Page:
Malenstyn, Lapierre impress in shootout loss to open Caps preseason


WASHINGTON -- The Capitals opened their preseason with a 3-2 shootout loss to the Boston Bruins on Sunday as Hendrix Lapierre and Connor McMichael were denied in the shootout. Here's a look at who impressed in the preseason opener.

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Hendrix Lapierre

Lapierre was, by far, the most impressive prospect on the ice for Washington. He showed off his vision, speed and hands in an impressive performance that shows the potential that made him a first-round draft pick. He recorded one assist, a secondary assist off an offensive zone faceoff win. The assist came less than five minutes into the game, but Lapierre was more impressive as the game went along and his confidence grew.

Lapierre played the half-wall on the second power play, the spot that Nicklas Backstrom makes look easy. This is the quarterback of the Caps' power play and on Washington's first opportunity, Lapierre found that it is not quite as easy to thread the needle to the office on the cross-ice pass as Backstrom makes it look. But Lapierre looked more and more comfortable as the game went along and, by the time the Caps got back on the power play, Lapierre hit Connor McMichael in the office for a great opportunity.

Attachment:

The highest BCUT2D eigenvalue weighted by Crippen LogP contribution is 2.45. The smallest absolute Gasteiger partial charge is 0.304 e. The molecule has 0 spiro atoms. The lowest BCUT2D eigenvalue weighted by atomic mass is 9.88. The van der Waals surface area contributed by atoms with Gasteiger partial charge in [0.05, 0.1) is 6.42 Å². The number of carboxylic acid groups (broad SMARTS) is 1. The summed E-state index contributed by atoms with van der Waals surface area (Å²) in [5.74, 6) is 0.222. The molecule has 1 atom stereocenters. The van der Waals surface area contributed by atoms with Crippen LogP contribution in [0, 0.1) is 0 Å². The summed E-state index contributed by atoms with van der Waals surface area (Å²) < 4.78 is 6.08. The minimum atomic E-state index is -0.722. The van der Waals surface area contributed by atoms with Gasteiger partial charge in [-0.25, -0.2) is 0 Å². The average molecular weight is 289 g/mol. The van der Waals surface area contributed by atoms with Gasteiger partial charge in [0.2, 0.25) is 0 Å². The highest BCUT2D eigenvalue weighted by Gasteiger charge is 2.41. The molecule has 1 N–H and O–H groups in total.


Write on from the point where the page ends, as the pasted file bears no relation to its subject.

"I think I can use my offensive abilities on the power play and I feel comfortable at pretty much every spot so I think we got some good looks," Lapierre said.


“I thought he was good," Peter Laviolette said. "He attacked the game at times with his speed. ...  I thought he was noticeable offensively. He did change his gears quite a bit and got going with the puck, had a couple of nice plays to help out on the scoring sheet."

The faceoffs need some work and he was denied in the shootout, but otherwise a really solid game for Lapierre.

Joe Snively

Snively scored Washington's first goal and it was an impressive effort. A shot from Has was left hanging in the high slot and both Bruins defensemen tried to box out the Caps. While Urho Vaakanainen managed to keep Brian Pinho at bay, Tyler Lewington could not keep a streaking Snively from getting to the puck. Snively then managed to shoot it past goalie Jeremy Swayman while he was falling on a great individual effort.